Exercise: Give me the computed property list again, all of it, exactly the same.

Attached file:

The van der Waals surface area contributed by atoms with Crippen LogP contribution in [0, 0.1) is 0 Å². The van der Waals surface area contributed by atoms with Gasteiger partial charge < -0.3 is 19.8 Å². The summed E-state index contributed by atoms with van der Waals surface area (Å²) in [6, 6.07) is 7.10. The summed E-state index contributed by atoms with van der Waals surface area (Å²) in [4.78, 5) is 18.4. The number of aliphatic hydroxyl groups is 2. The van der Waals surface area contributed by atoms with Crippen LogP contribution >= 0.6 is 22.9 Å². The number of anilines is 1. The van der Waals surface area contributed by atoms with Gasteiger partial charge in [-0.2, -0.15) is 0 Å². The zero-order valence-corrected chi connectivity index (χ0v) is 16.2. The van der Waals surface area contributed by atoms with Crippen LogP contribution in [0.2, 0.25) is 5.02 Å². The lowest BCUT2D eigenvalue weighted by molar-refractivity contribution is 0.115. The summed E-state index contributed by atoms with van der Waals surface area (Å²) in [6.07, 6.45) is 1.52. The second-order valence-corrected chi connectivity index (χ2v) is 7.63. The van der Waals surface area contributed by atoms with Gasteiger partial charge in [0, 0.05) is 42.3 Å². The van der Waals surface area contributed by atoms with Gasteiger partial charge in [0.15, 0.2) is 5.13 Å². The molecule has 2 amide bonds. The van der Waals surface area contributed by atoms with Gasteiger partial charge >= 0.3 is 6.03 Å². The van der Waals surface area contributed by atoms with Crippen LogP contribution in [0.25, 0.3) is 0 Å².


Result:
The van der Waals surface area contributed by atoms with Crippen LogP contribution in [0, 0.1) is 0 Å². The van der Waals surface area contributed by atoms with Gasteiger partial charge < -0.3 is 19.8 Å². The summed E-state index contributed by atoms with van der Waals surface area (Å²) in [6, 6.07) is 7.10. The summed E-state index contributed by atoms with van der Waals surface area (Å²) in [4.78, 5) is 18.4. The number of aliphatic hydroxyl groups is 2. The van der Waals surface area contributed by atoms with Crippen LogP contribution >= 0.6 is 22.9 Å². The number of anilines is 1. The van der Waals surface area contributed by atoms with Gasteiger partial charge in [-0.2, -0.15) is 0 Å². The zero-order valence-corrected chi connectivity index (χ0v) is 16.2. The van der Waals surface area contributed by atoms with Crippen LogP contribution in [0.2, 0.25) is 5.02 Å². The lowest BCUT2D eigenvalue weighted by molar-refractivity contribution is 0.115. The summed E-state index contributed by atoms with van der Waals surface area (Å²) in [6.07, 6.45) is 1.52. The second-order valence-corrected chi connectivity index (χ2v) is 7.63. The van der Waals surface area contributed by atoms with Gasteiger partial charge in [0, 0.05) is 42.3 Å². The van der Waals surface area contributed by atoms with Gasteiger partial charge in [0.15, 0.2) is 5.13 Å². The molecule has 2 amide bonds. The van der Waals surface area contributed by atoms with Gasteiger partial charge >= 0.3 is 6.03 Å². The van der Waals surface area contributed by atoms with Crippen LogP contribution in [0.25, 0.3) is 0 Å².